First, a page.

Arunachala really came into view after the road curved right at a fork from the main highway. The road, which was earlier packed with small buildings, now opened up. To the right was a clear view of Arunachala at a distance, preceded by fields and open ground. I have attached images of this stretch of the road.
This patch also had several refreshment stalls. Some were paid while some were free. The free ones, most likely organized by charitable trusts or political parties, had the longest lines. However, no one pushed or jostled. Everyone stood quietly in the line awaiting their turn.
There was little to no traffic here in the evening, except for a couple of bikes that were careful enough to move slowly. I think this part of the road had been barricaded that day. The “almost empty” road gave people a broader walking space, making it easier for older people and fun for the kids as they ran around without having to worry about cars.
However, the barricaded road did not last forever. It ended after a few kilometers. The environment also changed because the road now went through a small town. Speeding scooters and noisy auto-rickshaws pushed the devotees to the crowded footpath that was already full of pedestrians and hawkers.
You could easily differentiate between those doing the girivalam and others who were going about their daily business of shopping or returning home from work, by the footwear and walking speed.
People going about their daily chores wore footwear and walked hastily while people doing the girivalam were mostly without footwear and walked with an easy gait.
I saw a rather interesting sight on my left as I walked on the busy road, trying to avoid bumping into other people. There was a shop called “Google Fashions”. You can see it in the image below. It seemed like an enterprising shop owner had chosen an interesting name for his shop. However, what really made me smile was the unlikely possibility of Google, the search company, investing in fashion and inaugurating their new business with a small shop in Tiruvannamalai. That would have been far more interesting.
As I walked on, I noticed a good coffee shop on the other side of the road. By now I had walked about seven kilometers. I thought it might be a good idea to calm my mind from the sudden onslaught of people and blaring vehicles, with a cup of Filter Coffee.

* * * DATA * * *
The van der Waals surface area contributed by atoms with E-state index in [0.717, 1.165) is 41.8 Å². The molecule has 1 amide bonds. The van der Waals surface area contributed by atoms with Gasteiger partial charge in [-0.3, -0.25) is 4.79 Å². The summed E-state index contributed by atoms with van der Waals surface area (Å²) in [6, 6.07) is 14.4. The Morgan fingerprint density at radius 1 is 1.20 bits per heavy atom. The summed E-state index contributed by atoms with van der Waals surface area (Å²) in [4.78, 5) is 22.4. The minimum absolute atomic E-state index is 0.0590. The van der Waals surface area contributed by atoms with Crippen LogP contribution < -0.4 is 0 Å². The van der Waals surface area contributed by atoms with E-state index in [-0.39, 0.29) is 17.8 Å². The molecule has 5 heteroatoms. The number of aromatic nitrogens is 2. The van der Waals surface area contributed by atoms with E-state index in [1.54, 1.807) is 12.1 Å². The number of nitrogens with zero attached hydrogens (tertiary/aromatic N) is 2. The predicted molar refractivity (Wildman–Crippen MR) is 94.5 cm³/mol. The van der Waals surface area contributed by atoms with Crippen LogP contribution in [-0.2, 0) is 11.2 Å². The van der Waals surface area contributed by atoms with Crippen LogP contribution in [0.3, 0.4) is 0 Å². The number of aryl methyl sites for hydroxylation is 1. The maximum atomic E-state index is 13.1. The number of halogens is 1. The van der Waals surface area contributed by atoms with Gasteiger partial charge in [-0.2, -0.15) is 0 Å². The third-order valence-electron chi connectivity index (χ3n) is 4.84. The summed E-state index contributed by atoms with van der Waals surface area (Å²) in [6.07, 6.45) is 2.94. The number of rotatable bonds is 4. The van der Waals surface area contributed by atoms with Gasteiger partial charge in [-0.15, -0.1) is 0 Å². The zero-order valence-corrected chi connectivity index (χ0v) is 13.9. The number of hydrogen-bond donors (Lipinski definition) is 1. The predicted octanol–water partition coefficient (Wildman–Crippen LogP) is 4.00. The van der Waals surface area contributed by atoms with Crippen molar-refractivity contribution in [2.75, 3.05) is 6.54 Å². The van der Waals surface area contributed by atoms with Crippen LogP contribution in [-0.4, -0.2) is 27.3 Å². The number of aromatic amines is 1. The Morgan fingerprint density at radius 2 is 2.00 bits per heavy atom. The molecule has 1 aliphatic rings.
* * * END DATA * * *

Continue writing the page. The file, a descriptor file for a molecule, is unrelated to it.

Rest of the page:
The Filter Coffee did give me a bit of momentary ease, but from this point on the road only got busier. It became especially crowded near the ancient Arunachaleshwara Shiva Temple. Here the road was so packed with devotees that I had to watch every step I took. I was concerned about stepping on someone else’s bare-feet since I was wearing shoes. I walked slowly with the crowd making my way back to the ashram, which was still a few kilometers away.
About one kilometer prior to the ashram, a lane filled with people merged into the road where I was walking. The intersection was like two gushing rivers of people merging into one massive stream marching on for the girivalam. The flow which had slowed down earlier had now gathered momentum by the onslaught of late starters who were probably in a rush to complete the girivalam and return home for dinner.
Exactly three and a half hours after beginning the girivalam, I was back at the place where I started. I had expected to be tired because I hadn’t walked this much in a very long time. However, quite surprisingly, I felt refreshed and full of energy. The walk around Arunachala was indeed magical.
This is what Ramana Maharishi once said about the virtues of doing a girivalam or pradakshina:
“What is there superior to pradakshina? That alone is sufficient. Even if you sit and do japa, the mind will wander, but if you do pradakshina, that mind will remain one-pointed even though the limbs and the body are moving. Doing japa or meditation with a one-pointed mind, while moving about, without having any thought other than the japa, is known as absorption while moving (sanchara samadhi). That is why in the olden days pilgrimage on foot, without using any other conveyance, had so much importance.
Giripradakshina is unique. As there are many types of herbs on the hill, the breeze that blows over them is good for the body. Even today there are many siddhas and great souls on the hill. They too go around the hill, but we cannot see them. Because of this, when we do pradakshina we should keep to the left of the road. If we do this, we do pradakshina without causing any inconvenience to them. We also get the merit of walking round these great souls, thereby receiving their blessings. As we do pradakshina, the body becomes healthy, and the mind attains the peace of the Self. Because of all these things, pradakshina is an extraordinary sadhana.” — Ramana Maharshi.
© 2021 Parag Shah 333